Giraffe population drops below 100,000 worldwide as concerns mount for their conservation.
Biologists around the world were not overly concerned about giraffe populations, but suddenly, it seems that the world’s tallest land animal is about to be moved from the “least concern” to the “vulnerable” category, according to csmonitor.com.
The International Union for Conservation of Nature (IUCN), which maintains a list of endangered species, announced the reclassification this week at a meeting in Mexico, noting the giraffe numbers had plummeted from over 151,000 back in 1985 to less than 100,000 last year. The group suspects the loss of the animals’ habitat as the primary reason for the decline.
Also, coupled with the dwindling living space, giraffes are targets for poaching in certain areas of Africa. A single giraffe can provide as much as 600 pounds of meat, as well as the animal’s valuable skin.
In a statement released to the press, the co-chair of the IUCN giraffe specialist group, Julian Fennessy, remarked that many people are unaware of the possibility of losing these iconic animals because the animals are often seen in media footage and seem common in most zoos.
Dr. Fennessy called for taking steps to prevent the demise of the giraffes right away. “As one of the world’s most iconic animals, it is timely that we stick our neck out for the giraffe before it is too late,” Dr. Fennessy commented.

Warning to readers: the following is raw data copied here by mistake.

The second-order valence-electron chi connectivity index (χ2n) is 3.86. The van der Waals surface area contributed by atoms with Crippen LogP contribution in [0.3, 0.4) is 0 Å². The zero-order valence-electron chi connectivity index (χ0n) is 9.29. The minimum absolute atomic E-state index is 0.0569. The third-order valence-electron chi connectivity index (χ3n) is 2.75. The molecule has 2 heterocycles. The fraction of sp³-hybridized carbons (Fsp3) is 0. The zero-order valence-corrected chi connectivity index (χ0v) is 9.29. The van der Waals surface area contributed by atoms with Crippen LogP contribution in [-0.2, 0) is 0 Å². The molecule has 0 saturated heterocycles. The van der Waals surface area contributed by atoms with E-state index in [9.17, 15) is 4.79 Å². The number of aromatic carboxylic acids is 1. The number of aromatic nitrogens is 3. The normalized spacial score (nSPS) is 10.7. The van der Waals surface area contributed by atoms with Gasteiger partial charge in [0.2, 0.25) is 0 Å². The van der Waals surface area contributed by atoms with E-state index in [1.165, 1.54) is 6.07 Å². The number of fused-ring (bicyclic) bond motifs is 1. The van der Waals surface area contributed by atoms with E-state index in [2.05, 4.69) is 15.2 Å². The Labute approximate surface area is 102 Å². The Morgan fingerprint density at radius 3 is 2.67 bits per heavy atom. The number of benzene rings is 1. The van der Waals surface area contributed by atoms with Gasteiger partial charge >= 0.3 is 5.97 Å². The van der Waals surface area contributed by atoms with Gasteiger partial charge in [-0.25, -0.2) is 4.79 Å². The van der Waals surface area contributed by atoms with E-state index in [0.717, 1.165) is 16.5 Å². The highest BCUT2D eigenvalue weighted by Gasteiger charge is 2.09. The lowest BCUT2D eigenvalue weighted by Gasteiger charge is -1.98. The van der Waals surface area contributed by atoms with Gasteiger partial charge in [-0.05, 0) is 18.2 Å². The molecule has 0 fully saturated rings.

Conservationists say there is already action being taken to preserve the animal’s numbers, and point to South Africa as a good example. And Chris Ransom of the Zoological Society of London says those efforts could serve as model for programs elsewhere on the continent.
“I think giraffes can survive,” Ransom told the BBC, “with the right conservation efforts, and we can ensure that the animals do live in the wild. There are a lot of cases of success in conservation. The giraffes could be one.”
But the IUCN doesn’t plan to just hope those efforts are successful. The agency list some 13,000 species as endangered or critically endangered, and calls for action to preserve the familiar African icons, urging members to monitor the protected area for giraffes and provide better security for the animals.